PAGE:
|On the Brink - Lecture by Prof. Richard Grayson at the Braid|
In recent weeks, an interim programme for On the Brink 1914-16: Politics of Conflict was delivered in venues in Larne, Ballymena and Coleraine. Mid-Antrim Museum Service with Causeway Museum Service delivered this programme using feedback obtained from twenty five local community groups residing across the eight participating local authorities of Ballymena, Ballymoney, Carrickfergus, Coleraine, Larne, Limavady, Moyle and Newtownabbey. The core programme for the On the Brink 1914-16 project will commence in April with anticipated funding from Heritage Lottery Fund.
Drawing on community feedback, the Interim programme was aimed at building contextual knowledge of this 1914-16 period in the community as well as offering research skill development opportunities.
On February 6th in Drumalis, Larne, speakers including Dr. Fearghal McGarry and Philip Orr gave talks on inclusive remembrance of this period. Dr. Chris Manson gave an illustrated talk on the post-war contexts in which War Memorials were planned, erected and unveiled across the island of Ireland. Exploration of the latter is an important focus for the core On the Brink 1914-16 project because it aims to deliver a Volunteer Tour Guide Initiative known as ‘Remembering 1914-16’ which will reveal local histories of WWI using sites such as War Memorials. Event speakers at Drumalis then participated in a panel discussion chaired by Johnston McMaster, former Director of the Education for Reconciliation programme at the Irish School of Ecumenics.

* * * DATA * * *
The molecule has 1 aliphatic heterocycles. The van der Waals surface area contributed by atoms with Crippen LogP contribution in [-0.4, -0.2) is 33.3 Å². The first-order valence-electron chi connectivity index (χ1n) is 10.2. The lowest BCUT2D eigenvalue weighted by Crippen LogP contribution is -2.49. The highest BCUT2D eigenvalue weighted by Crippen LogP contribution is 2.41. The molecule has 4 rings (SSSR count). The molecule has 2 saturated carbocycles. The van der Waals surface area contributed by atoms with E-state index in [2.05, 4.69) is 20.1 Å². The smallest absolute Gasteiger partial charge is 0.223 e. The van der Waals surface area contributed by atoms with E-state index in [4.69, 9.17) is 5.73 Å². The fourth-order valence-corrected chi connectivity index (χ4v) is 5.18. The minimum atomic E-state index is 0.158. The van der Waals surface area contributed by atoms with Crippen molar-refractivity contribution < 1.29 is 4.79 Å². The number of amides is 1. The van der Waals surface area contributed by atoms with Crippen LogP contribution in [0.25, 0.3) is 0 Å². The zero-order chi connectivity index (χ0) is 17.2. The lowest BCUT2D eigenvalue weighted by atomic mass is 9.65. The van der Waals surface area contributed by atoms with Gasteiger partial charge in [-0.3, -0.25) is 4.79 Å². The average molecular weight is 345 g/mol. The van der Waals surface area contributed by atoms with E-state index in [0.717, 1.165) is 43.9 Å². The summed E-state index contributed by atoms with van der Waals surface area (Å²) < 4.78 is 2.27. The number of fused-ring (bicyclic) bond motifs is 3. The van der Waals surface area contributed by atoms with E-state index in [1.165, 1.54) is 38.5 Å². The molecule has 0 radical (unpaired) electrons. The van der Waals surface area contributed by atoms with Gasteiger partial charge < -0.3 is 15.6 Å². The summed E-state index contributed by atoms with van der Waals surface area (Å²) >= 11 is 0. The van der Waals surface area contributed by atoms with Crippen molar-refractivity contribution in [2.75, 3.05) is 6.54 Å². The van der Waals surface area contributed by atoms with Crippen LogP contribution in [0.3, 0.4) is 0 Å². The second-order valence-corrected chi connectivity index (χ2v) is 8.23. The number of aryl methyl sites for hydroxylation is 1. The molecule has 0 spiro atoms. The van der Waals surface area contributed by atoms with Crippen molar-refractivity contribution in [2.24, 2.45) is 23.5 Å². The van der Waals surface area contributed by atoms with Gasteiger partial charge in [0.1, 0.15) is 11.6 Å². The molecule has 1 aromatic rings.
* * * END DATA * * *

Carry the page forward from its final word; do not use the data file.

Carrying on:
On February 12th and 13th, Professor Richard Grayson, Senior Lecturer at Goldsmiths, London delivered sessions at both Mid-Antrim Museum at The Braid, Ballymena and Flowerfield Arts Centre, Portstewart. These were practical sessions which introduced participants to a five step WWI military history research methodology which Grayson has also shared with the Community Relations Council.To demonstrate these steps, Grayson drew case studies from his book Belfast Boys: How Unionists and Nationalists Fought and Died Together in the First World War as well as from his own family’s service in WWI.
On the back of Grayson’s sessions, six workshops funded by the Community Relations Council will now be rolled out enabling participants to implement this five step research methodology. These sessions will provide guidance and hands on experience in using research sources including the Commonwealth War Graves Commission website, local newspapers and on-line War Diaries.
“Many people from all backgrounds had ancestors who fought in the First World World, some of whom unfortunately never made it back home. The Community Relations Council is delighted that people will be able to explore the meaning of the First World War in their own areas. By understanding further how the War affected their families and their areas we hope it might help people think about what future they want for themselves and their children to make sure conflict like this or more locally does not happen again."
Peter Osborne, Chair of the Community Relations Council
These CRC funded WWI research skills workshops are limited to 10 places and will run on the following dates from 7pm to 9pm:
Cullybackey Community Development House, March 3th
Flowerfield Arts Centre, Portstewart March 4th
Dunanney Centre, Rathcoole (Newtownabbey) March 5th
Flowerfield Arts Centre, Portstewart March 11th
Ceres House, Ballykelly (Limavady) March 12th
Willowbank Business Park, Larne March 13th